Thursday, May 11, 2006

Santorini fava or dreaming about summer, sun and sand

After 2 days in burningly hot Athens back in July 2002, I finally caught an overnight ferry from Piraeus to Santorini to spend almost a week on the island. Having been born and bred up in the North, I found the scorching 'n' bright Greek sun very difficult to deal with. But what can you do, life as an academic can be tough, and conferences need to be attended, papers need to be given :-)

To compensate, I relaxed on the beach in the evenings and familiarised myself with various delicacies on offer. And Santorini has many. The fertile volcanic soil grows wonderful aromatic tomatina or tiny cherry tomatoes which are renown for their distinct flavour. They often find their way into tomatokeftedes or meatless ‘meat balls’, made with tomatoes, herbs and butter and no meat. One can also find small white eggplants on the island, known as the apple of love. Santorini has also got some distinct desserts, among them koufeto – a spoonsweet prepared with honey-soaked almonds and is served at weddings, and melitinia cheese pies popular during Easter.

I must admit though, that I found it very difficult to eat anything in the scorching 40˚Celsius, and survived mainly on water and frappes during the day, and modest amounts of food in the evenings. Luckily, I will have another chance this summer to enjoy these culinary gems, as some Edinburgh friends are getting married on the island at the end of June. I will make an effort to chase down some Chloro fresh cheese and to sample some Santorinian wines. Meanwhile, I satisfy my craving for sun and sea with some fava spread. Fava is a puree made with special fava lentils native to the island. If you cannot get hold of them, then dried yellow split peas come closest, and I’ve used them for the recipe below. Note that Greek fava is distinct from a Turkish dish with a similar name. Whereas the Greek fava is often served lukewarm as a main dish or light meal, then the Turks prefer it cold as part of a meze table, and it is made of fava broad beans - and not lentils - there (I owe it to Tülin of the Domestic Cat for pointing this important difference out to me, she also provides recipe for the Turkish fava).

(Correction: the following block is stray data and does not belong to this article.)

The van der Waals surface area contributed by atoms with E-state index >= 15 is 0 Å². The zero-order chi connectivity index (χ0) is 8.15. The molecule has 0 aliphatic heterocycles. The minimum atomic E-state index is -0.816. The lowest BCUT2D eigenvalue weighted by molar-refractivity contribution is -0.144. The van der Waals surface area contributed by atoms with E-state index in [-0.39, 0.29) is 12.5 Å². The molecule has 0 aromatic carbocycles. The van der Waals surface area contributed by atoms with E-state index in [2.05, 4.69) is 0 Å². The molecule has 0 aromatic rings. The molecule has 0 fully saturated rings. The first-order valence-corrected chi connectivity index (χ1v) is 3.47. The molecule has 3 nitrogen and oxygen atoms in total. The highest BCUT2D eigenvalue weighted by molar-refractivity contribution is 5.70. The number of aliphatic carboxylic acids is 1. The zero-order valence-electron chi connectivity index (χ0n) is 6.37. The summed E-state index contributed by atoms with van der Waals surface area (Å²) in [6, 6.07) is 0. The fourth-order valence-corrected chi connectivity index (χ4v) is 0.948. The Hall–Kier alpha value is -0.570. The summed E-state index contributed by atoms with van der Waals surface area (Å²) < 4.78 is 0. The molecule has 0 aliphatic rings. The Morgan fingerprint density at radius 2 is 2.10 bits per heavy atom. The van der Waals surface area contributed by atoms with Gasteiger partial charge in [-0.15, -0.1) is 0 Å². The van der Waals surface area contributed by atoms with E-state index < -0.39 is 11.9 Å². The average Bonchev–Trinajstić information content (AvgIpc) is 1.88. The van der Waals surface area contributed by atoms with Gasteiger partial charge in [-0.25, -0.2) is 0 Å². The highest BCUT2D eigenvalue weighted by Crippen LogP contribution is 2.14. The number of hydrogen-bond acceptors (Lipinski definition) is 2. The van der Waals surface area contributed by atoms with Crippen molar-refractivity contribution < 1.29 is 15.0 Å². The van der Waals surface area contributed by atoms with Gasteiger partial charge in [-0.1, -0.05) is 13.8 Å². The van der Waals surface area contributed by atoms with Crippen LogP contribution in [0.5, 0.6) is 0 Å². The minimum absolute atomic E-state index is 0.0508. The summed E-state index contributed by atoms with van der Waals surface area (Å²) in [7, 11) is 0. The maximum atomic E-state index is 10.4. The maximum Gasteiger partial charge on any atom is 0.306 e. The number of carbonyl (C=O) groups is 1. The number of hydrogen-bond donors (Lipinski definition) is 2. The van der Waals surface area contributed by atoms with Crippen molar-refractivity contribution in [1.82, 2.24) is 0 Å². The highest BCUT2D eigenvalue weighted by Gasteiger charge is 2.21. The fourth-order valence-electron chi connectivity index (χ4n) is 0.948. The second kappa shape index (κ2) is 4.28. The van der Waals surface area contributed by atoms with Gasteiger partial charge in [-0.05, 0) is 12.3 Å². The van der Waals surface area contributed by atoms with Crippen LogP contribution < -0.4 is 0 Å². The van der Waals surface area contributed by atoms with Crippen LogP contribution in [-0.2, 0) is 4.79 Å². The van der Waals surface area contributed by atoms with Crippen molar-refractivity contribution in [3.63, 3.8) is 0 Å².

Santorini fava puré
(Santorini hernepüree)
Makes two bowlfuls



500 grams dried Santorini fava lentils or small yellow split peas
water
2 medium onions -quarter one, chop the other finely
125 ml extra virgin olive oil, preferably Greek
salt
crushed black pepper
a generous handful of finely chopped flat leaf parsley
one lemon

Rinse the split peas under running cold water, put into a large saucepan and cover with double the amount of fresh cold water. Bring slowly to the boil, removing any impurities and foam that occur.
Add the onion quarters, a pinch of salt and half of the olive oil. Simmer on a low heat for 40-60 minutes, until the peas have softened and become mushy.
Push the peas through a fine sieve or purée with a blender.
Add the rest of the olive oil, lemon juice, minced onion, chopped parsley and season to taste with salt and pepper. Stir and serve.
Fava is great as a small meal with some crusty bread, or as a dip for vegetables.

13 comments:

Kalyn said...